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Android world shaken anew with Certifi-gate flaw

Check Point reveals previously undiscovered management flaw at Black Hat summit.

By Alexander Sword

With the Android world still reeling from the Stagefright vulnerability, Check Point has released details of an unknown vulnerability in the OS called Certifi-gate.

Certifi-gate is a set of vulnerabilities in the authorisation methods between mobile Remote Support Tool applications and system-level plugs.

The Remote Support applications, pre-installed on some Android devices, allow support staff to remotely take over devices to resolve issues.

Due to "numerous faulty exploitable implementations of this logic," the function could be used by malicious applications to gain unrestricted access to the device without detection, increasing their privileges to gain access to user data and even perform user functions.

The problem was seen in apps such as TeamViewer, with over 5 million downloads in Google Play, RSupport with over 10 million downloads, and CommuniTake.

"Our team’s research demonstrates how some aspects of the Android ecosystem architecture are potentially flawed," said the accompanying report. "These flaws could expose sensitive information on devices, including both personal and enterprise content.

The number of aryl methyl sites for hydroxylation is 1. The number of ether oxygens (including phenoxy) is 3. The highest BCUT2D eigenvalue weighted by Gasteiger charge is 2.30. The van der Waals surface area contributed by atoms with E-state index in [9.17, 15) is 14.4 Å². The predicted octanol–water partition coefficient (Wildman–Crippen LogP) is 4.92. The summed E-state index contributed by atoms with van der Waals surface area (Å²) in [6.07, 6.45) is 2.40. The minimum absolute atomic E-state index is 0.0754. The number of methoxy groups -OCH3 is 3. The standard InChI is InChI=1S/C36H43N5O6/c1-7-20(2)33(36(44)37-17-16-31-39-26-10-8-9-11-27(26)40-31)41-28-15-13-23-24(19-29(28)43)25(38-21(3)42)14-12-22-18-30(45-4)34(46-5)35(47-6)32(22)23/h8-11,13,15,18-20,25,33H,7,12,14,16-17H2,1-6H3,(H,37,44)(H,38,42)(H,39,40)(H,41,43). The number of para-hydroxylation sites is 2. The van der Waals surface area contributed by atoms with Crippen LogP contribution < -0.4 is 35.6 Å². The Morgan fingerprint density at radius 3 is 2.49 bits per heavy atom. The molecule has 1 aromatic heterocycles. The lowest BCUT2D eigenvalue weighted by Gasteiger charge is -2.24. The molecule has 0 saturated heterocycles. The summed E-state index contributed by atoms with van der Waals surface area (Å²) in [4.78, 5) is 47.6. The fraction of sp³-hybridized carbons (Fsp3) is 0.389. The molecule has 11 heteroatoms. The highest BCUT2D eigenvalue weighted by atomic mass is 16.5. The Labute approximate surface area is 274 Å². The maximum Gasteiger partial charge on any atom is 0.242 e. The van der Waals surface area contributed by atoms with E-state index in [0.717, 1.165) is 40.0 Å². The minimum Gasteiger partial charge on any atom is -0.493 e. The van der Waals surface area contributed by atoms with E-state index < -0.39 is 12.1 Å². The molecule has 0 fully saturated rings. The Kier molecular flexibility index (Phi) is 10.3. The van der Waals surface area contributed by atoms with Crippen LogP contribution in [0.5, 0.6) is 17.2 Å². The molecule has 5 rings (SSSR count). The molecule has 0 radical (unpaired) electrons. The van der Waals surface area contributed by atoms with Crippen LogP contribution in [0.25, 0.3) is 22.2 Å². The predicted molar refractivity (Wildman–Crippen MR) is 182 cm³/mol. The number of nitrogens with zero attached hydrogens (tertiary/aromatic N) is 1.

"In order to support advanced usages such as remote support, vendors and OEMs may abuse Android’s privileged permissions mechanism. OEMs could sign third party apps with their certificate to let it obtain privileged permissions.

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"This means that third party code that doesn’t go over scrutinised code review could gain access to sensitive system resources. The problem is further intensified because vulnerable apps cannot be completely revoked."

Bob Tarzey, Analyst at Quocirca, explained to CBR the implications of the findings for Android.

"All software contains vulnerabilities, many can go undiscovered for years (such as these two), until someone finds the vulnerability and either uses if it for bad purposes or publicises it through responsible disclosure (such as Check Point has in this case).

"Until discovered vulnerabilities are mostly harmless, only when someone develops the means to use the vulnerability (an exploit kit) does it become an exploit. Neither of these two recent vulnerabilities seems to have been exploited as yet.

"The fact Check Point and others are pro-actively researching Android is good, it is better they find vulnerabilities before the Blackhats do.

"That said, who knows what the Blackhats have found in Android and are working on; they will not seek the same publicity, but aim to keep things quiet to achieve their nefarious goals.

"The real message here is that Android, like all software, has vulnerabilities and the Android community, led by Google, needs to up its game."

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